"A lot of us never knew," says Wilson, who has joined Walsh at Stanford, "but as we've matured and thought and talked, we've understood that there was a great deal we didn't see of Bill."
It quickly began to haunt Walsh that as long as he was a part of the 49er operation, Seifert would have a hard time relating to players as an authoritative head coach. So when NBC sounded out Walsh's interest in broadcasting, it found a receptive man.
Television and Walsh did not bring out the best in each other, and Walsh quickly sensed the reason why. He wanted to teach. TV wanted to entertain. Few of Walsh's hopes about making clear a game's tactical shape, its coaches' moves, adjustments and adjustment to adjustments came to fruition. Walsh wasn't bad by anyone's standards. But he was unrevealed.
"Substance is not a major factor in broadcasting," he says. "They look for the good lines, the quote of the day."
But for two years Walsh was a game apprentice, calling his new craft an adventure. He needed it to fill the astoundingly large hole left by the loss of his old craft. He craved his game. "It was the aesthetic end of the art form I'd spent 20 years developing. My offensive system was the essence of my recognition and feeling of accomplishment, and to step away from that and have it become someone else's in a matter of hours.... I watched with envy. I watched with a sense of this being...plagiarism."
Coaching was inextricable from life. "I am a man who draws pass patterns on his wife's shoulder," Walsh says.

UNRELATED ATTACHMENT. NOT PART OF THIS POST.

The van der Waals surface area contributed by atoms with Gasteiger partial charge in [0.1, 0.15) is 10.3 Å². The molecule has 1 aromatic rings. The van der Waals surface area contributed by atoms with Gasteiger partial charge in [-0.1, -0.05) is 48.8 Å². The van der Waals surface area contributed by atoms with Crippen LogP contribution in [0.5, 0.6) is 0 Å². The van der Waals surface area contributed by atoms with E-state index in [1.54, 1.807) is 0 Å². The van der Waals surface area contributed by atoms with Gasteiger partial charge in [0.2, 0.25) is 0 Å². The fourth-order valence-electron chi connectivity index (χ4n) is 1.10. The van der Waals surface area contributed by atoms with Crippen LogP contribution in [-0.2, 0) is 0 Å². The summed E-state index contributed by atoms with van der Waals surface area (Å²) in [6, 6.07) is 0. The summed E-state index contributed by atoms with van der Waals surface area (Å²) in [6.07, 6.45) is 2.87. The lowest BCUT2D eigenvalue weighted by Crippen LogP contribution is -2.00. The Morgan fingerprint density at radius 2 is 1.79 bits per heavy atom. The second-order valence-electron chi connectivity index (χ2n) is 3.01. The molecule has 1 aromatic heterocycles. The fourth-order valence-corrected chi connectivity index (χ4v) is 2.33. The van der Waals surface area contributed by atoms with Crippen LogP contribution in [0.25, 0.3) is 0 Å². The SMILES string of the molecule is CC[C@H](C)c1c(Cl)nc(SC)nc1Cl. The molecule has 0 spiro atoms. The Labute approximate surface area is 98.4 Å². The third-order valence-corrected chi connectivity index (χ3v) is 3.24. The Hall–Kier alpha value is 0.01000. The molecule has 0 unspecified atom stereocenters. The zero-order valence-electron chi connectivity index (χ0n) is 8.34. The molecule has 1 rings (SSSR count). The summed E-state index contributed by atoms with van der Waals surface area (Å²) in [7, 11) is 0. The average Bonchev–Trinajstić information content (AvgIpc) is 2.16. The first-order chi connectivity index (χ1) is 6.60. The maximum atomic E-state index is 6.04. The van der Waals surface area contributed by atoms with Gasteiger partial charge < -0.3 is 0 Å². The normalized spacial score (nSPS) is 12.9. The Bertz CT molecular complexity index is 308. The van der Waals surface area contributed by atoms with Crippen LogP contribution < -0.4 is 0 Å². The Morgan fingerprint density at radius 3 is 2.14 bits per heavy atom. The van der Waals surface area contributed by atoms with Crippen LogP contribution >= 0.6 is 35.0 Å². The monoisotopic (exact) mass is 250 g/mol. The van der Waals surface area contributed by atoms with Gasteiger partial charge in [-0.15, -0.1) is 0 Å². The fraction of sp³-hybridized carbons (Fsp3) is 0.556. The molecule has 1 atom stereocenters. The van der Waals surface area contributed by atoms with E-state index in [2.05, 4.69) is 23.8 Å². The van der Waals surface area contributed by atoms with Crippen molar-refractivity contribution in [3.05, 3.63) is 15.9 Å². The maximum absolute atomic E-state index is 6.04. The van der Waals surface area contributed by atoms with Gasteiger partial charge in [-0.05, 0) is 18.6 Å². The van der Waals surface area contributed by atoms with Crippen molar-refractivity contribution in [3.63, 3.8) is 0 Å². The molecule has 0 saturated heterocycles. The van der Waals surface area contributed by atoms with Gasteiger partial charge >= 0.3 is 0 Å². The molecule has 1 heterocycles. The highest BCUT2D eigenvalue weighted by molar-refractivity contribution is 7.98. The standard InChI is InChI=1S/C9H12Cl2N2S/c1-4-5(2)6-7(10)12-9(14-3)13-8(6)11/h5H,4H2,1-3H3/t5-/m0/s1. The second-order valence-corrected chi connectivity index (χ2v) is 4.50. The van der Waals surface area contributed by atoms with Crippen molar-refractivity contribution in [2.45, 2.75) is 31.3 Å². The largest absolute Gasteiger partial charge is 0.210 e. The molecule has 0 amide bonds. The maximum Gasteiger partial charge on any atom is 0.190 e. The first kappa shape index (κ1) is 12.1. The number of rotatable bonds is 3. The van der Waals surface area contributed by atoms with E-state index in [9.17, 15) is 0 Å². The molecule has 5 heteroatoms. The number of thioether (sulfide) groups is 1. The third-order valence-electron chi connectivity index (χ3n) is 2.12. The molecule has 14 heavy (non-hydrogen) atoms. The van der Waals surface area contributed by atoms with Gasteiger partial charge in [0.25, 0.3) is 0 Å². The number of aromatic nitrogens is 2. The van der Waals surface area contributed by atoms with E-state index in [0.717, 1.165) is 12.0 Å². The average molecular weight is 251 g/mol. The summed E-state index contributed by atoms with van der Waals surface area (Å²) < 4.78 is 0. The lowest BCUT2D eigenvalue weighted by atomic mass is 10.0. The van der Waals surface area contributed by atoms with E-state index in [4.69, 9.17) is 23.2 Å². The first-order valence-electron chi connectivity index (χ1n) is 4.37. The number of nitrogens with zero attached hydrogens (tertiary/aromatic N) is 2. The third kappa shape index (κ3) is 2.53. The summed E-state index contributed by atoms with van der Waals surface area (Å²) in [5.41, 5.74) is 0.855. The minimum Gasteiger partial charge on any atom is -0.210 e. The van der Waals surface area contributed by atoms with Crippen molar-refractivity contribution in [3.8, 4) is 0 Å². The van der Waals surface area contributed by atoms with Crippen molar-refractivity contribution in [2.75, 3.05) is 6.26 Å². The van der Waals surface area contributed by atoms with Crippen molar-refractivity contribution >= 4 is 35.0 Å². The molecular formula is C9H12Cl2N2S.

After two years in broadcasting, he was ready to quit. DeBartolo and Seifert suggested some sort of nebulous but well-paid consultant's role with the 49ers, and last January, Walsh said he would drive to the 49er offices so he and Seifert could try to define his place. On the way Walsh saw an entirely different light.
Stanford had lost Green to the Vikings, and Leland had let Walsh know he was welcome to the job but held out no hope because Walsh had already recommended San Jose State coach Terry Shea. Suddenly Walsh realized that if Shea would join him, and if he could attract some former 49ers—what better way of reaching out to them?—he could fill the void. Shea was touched and eagerly agreed to assume a subordinate role. Walsh was finally home.
Walsh had been fascinated by Joseph Campbell's lectures on public television on the power of myth. Walsh always seeks what moves most deeply in men. So when he was grilled by the press on his reasons for accepting the Stanford job, Walsh summoned a Campbell phrase. "This is my bliss," he said.
A day after he took the job, as he lay in bed staring at the ceiling of a Bakersfield, Calif., motel room on his first recruiting trip in 14 years, an icy thought stole in: "What on earth have I done to myself?" That question reverberated until the next day, when he convinced tackle Jeff Buckey, 6'5", 290 pounds, a 4.0 GPA who had eliminated Stanford from his list, to change his mind.